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Sales Playbooks

A few weeks ago the folks at Kadient briefed me on their approach and their sales performance improvement tools.  As you would expect, I posed the chicken-and-egg question with respect to what order a company should implement Kadient’s tools versus installing and implementing a sales methodology.  I liked their answers.

I picked up a tweet from Kadient’s Rich Berkman (@richberk) last week about a new guide they had just published, How to Create Killer Sales Playbooks: Four Steps for Designing Sales Playbooks that Win Deals.

Just from the title, I was immediately encouraged.  Here’s why:

  1. I believe in sales playbooks. I’ve used them and have recommended them to clients, who generally saw significant performance improvement;
  2. “Four Steps” represents process and sales leaders and sales people can often use a lot more of that;
  3. The guide is focused on winning deals.

I downloaded the guide and read through it.   These guys from Kadient get it.  Here’s a quote from the guide (with permission).  Highlights are mine:

Whether you decide to begin with a top-down or bottom-up approach, your playbooks should be aligned with your sales process.

“But, wait,” you say. “We don’t have a sales process!” This is a very common situation. Chances are that you do have some process or steps that define the stages of your sales cycle. Sales playbooks are an excellent organizational hub for defining them. Also, every organization has successful salespeople who are following their own processes.

If you don’t have a defined process, you can still get started quickly by defining a baseline set of sales stages and then using playbooks as your organizing tool for its development. Focus on mapping out your existing sales-to-buyer lifecycle or process. Some of the most successful playbooks have been those designed from a blank slate or ones in which it was decided that the sales process would be reinvented through the use of sales playbooks.

If you have a sales process (or multiple ones), align it with your customers’ buying cycle and create a map for your sales playbook. The goal is to stimulate a conversation between seller and buyer-the seller diagnosing the buyer’s needs and then providing the buyer with the right information at the right time.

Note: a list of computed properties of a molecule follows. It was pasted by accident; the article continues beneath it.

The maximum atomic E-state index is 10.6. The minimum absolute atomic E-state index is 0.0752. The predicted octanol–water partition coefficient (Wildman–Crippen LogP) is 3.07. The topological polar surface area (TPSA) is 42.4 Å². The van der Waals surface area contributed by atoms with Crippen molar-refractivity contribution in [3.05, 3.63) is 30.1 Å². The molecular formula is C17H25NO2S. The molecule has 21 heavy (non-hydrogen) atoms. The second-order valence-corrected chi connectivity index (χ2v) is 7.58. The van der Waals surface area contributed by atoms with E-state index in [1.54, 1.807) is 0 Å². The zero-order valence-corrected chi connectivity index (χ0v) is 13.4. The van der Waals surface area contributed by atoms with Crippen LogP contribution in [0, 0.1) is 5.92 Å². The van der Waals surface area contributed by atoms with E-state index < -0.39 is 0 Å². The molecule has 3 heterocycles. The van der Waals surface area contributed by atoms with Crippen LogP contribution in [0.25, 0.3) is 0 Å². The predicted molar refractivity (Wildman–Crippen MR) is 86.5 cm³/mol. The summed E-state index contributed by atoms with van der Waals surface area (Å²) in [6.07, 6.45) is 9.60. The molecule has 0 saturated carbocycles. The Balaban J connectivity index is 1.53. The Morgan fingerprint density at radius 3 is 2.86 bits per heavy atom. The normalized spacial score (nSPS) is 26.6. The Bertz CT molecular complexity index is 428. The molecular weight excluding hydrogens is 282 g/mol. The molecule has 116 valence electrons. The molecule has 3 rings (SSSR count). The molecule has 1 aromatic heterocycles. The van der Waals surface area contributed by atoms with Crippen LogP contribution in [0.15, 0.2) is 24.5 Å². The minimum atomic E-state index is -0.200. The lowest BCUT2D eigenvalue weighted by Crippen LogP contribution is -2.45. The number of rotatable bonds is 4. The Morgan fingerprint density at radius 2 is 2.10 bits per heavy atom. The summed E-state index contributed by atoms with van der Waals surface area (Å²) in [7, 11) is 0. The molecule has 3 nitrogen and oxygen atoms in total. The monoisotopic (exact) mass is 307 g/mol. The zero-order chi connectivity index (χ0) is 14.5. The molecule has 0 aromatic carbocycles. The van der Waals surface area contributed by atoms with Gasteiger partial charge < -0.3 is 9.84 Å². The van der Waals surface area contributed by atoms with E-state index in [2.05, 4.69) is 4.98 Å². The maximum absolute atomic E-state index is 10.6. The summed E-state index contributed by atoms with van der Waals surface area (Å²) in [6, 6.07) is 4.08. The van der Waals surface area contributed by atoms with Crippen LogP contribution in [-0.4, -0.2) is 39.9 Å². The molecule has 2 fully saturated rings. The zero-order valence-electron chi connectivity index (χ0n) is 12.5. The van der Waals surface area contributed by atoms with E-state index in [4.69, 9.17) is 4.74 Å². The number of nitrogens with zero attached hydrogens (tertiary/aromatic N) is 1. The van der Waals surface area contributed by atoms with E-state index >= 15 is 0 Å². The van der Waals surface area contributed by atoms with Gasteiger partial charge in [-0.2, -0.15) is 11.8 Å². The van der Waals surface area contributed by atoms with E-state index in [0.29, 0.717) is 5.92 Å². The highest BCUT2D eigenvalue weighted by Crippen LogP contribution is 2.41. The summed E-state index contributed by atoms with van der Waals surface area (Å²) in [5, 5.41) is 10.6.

In addition to directing salespeople to what they should do at each stage of the sales cycle, mapping will also identify specific activities that need to be completed to advance deals. This should illustrate how your sales teams engage with customers at every stage of the buying process.

You can download the guide here (registration required).  I highly recommend it.

Photo credit: © Sharpshot – Fotolia.com


9 Responses

  1. Thanks for the link. It’s great to see a guide with a focus on explicitly mapping out and pinning down the sales processes that work, and reinforcing sales training with an effective framework.

    We work in a similar area: our latest tool bSelling is designed to link the core elements of a consultative sales process (like diagnosing a customer’s needs, and generating a conversation around a solution) into the CRM. We’re always looking for input on how sales teams operate most successfully and what tools they need; I’m going to share Kadient’s guide with my colleagues for further inspiration.

  2. A strong Sales Playbook (collection of best practice sales tools that help sales reps win by making them competent, confident and credible) is the secret sauce to making allthe time you spend on sales profiling, sales targeting, sales process, sales training and sales coaching pay off.

    Everything tastes better when it sits on a Ritz!